Rio de Janeiro Struggles With Canceled Carnival Parade
An annual event takes an unprecedented break
Rio de Janiero’s annual Carnival parade is an iconic event that draws revelers from all over the world, turning a local tradition into something savored by viewers from across the globe. But the global pandemic has prompted the unthinkable to take place: the parade, next slated to take place in February, has been canceled.
A moving article by Manuela Andreoni and Ernesto Londoño at The New York Times explores both how unprecedented this decision is and what its repercussions are on the city as a whole. It’s the first time since 1932 that the parade has been canceled — though the article also notes that Carnival celebrations were not stopped by the influenza in 1918.
As Andreoni and Londoño note, the loss of the parade isn’t simply about the absence of a festive atmosphere and a loss of work for people involved in the parade. They point out that preparations for the celebration create an egalitarian atmosphere that brings a diverse group of people together: “The months leading up to the party are time when people from all walks of life gather in large warehouses to build elaborate floats mounted on trucks, try on costumes and rehearse choreographies.”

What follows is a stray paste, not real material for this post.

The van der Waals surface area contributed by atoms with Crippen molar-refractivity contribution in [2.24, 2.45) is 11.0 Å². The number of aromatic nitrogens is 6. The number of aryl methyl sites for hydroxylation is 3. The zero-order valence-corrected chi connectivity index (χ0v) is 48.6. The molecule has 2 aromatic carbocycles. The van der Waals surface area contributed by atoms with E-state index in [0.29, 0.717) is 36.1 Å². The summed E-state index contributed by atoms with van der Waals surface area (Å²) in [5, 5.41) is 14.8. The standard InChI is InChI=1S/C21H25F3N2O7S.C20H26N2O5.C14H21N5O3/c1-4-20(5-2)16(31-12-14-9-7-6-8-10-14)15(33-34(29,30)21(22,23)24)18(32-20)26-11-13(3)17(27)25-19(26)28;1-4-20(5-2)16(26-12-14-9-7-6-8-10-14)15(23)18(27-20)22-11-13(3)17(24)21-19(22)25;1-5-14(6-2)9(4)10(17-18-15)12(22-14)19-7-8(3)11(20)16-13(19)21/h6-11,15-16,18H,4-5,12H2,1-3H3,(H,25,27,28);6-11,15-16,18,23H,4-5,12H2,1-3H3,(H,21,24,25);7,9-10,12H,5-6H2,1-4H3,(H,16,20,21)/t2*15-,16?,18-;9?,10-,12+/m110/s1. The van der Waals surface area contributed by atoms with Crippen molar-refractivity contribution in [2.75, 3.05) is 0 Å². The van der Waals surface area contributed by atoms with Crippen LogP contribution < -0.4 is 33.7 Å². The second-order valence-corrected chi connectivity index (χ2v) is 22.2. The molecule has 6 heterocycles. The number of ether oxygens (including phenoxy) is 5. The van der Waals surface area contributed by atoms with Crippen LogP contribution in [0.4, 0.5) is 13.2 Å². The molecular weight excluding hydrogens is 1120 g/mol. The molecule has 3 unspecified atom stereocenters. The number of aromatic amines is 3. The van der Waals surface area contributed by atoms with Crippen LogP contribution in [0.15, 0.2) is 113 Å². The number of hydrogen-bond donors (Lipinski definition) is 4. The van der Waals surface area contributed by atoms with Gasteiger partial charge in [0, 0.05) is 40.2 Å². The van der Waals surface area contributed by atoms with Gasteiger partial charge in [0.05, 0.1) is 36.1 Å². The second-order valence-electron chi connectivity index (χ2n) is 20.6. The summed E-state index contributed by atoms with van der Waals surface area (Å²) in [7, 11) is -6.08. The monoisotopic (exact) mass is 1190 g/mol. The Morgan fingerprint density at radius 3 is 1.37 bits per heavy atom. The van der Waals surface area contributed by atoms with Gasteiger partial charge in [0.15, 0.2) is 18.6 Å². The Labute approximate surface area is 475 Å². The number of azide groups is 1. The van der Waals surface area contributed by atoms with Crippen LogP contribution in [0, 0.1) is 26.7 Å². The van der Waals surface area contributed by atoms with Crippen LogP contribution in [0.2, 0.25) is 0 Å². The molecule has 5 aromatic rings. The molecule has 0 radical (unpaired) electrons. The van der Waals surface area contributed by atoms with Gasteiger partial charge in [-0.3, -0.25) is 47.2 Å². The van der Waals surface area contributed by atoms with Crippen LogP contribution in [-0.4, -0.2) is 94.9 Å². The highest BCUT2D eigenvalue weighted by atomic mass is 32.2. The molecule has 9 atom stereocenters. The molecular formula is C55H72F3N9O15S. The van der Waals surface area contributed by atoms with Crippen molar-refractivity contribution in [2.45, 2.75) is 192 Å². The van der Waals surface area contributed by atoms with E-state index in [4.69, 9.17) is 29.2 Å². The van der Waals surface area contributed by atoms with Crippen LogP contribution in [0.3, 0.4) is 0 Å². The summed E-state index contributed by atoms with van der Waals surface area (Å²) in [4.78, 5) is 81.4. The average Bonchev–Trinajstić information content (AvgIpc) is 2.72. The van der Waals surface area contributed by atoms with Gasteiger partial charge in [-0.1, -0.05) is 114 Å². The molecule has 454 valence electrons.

The carnival has also served as a way for the people to criticize political corruption — an opportunity that will be lost with the event’s cancelation.
For a country already in the midst of political turbulence — and whose head of state tested positive for the coronavirus earlier this year — it’s a disconcerting number of factors all converging at once. The parade may not be happening next year, but the emotions that animate it will still be present.
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